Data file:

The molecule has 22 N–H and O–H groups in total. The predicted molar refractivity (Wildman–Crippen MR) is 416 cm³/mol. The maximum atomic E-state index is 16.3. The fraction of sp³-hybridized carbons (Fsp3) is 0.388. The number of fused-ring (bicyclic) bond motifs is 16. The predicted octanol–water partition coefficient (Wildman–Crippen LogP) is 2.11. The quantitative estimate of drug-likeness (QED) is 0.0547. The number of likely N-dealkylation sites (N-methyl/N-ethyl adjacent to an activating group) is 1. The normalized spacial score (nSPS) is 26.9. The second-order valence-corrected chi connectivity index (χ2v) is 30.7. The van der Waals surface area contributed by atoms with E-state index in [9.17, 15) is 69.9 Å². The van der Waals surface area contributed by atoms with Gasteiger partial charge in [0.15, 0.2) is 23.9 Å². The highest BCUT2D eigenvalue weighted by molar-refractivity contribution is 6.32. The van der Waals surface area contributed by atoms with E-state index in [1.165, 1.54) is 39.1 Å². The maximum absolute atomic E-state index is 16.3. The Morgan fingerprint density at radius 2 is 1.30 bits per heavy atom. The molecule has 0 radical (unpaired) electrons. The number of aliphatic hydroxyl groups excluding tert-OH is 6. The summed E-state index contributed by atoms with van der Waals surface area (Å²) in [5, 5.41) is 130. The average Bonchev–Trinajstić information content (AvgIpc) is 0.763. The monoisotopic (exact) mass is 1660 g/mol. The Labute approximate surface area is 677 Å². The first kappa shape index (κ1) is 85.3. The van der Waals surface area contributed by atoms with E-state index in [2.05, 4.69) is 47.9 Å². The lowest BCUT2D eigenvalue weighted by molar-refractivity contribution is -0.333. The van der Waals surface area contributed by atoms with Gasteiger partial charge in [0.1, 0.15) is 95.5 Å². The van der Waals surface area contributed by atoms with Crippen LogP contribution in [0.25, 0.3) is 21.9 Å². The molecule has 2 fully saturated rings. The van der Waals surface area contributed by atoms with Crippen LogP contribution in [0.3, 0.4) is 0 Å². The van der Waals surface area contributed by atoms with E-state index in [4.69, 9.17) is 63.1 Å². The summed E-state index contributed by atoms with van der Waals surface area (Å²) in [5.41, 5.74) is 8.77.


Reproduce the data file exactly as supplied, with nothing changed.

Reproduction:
The molecule has 22 N–H and O–H groups in total. The predicted molar refractivity (Wildman–Crippen MR) is 416 cm³/mol. The maximum atomic E-state index is 16.3. The fraction of sp³-hybridized carbons (Fsp3) is 0.388. The number of fused-ring (bicyclic) bond motifs is 16. The predicted octanol–water partition coefficient (Wildman–Crippen LogP) is 2.11. The quantitative estimate of drug-likeness (QED) is 0.0547. The number of likely N-dealkylation sites (N-methyl/N-ethyl adjacent to an activating group) is 1. The normalized spacial score (nSPS) is 26.9. The second-order valence-corrected chi connectivity index (χ2v) is 30.7. The van der Waals surface area contributed by atoms with E-state index in [9.17, 15) is 69.9 Å². The van der Waals surface area contributed by atoms with Gasteiger partial charge in [0.15, 0.2) is 23.9 Å². The highest BCUT2D eigenvalue weighted by molar-refractivity contribution is 6.32. The van der Waals surface area contributed by atoms with E-state index in [1.165, 1.54) is 39.1 Å². The maximum absolute atomic E-state index is 16.3. The Morgan fingerprint density at radius 2 is 1.30 bits per heavy atom. The molecule has 0 radical (unpaired) electrons. The number of aliphatic hydroxyl groups excluding tert-OH is 6. The summed E-state index contributed by atoms with van der Waals surface area (Å²) in [5, 5.41) is 130. The average Bonchev–Trinajstić information content (AvgIpc) is 0.763. The monoisotopic (exact) mass is 1660 g/mol. The Labute approximate surface area is 677 Å². The first kappa shape index (κ1) is 85.3. The van der Waals surface area contributed by atoms with E-state index in [2.05, 4.69) is 47.9 Å². The lowest BCUT2D eigenvalue weighted by molar-refractivity contribution is -0.333. The van der Waals surface area contributed by atoms with Gasteiger partial charge in [0.1, 0.15) is 95.5 Å². The van der Waals surface area contributed by atoms with Crippen LogP contribution in [0.25, 0.3) is 21.9 Å². The molecule has 2 fully saturated rings. The van der Waals surface area contributed by atoms with Crippen LogP contribution in [0.3, 0.4) is 0 Å². The van der Waals surface area contributed by atoms with E-state index in [4.69, 9.17) is 63.1 Å². The summed E-state index contributed by atoms with van der Waals surface area (Å²) in [5.41, 5.74) is 8.77.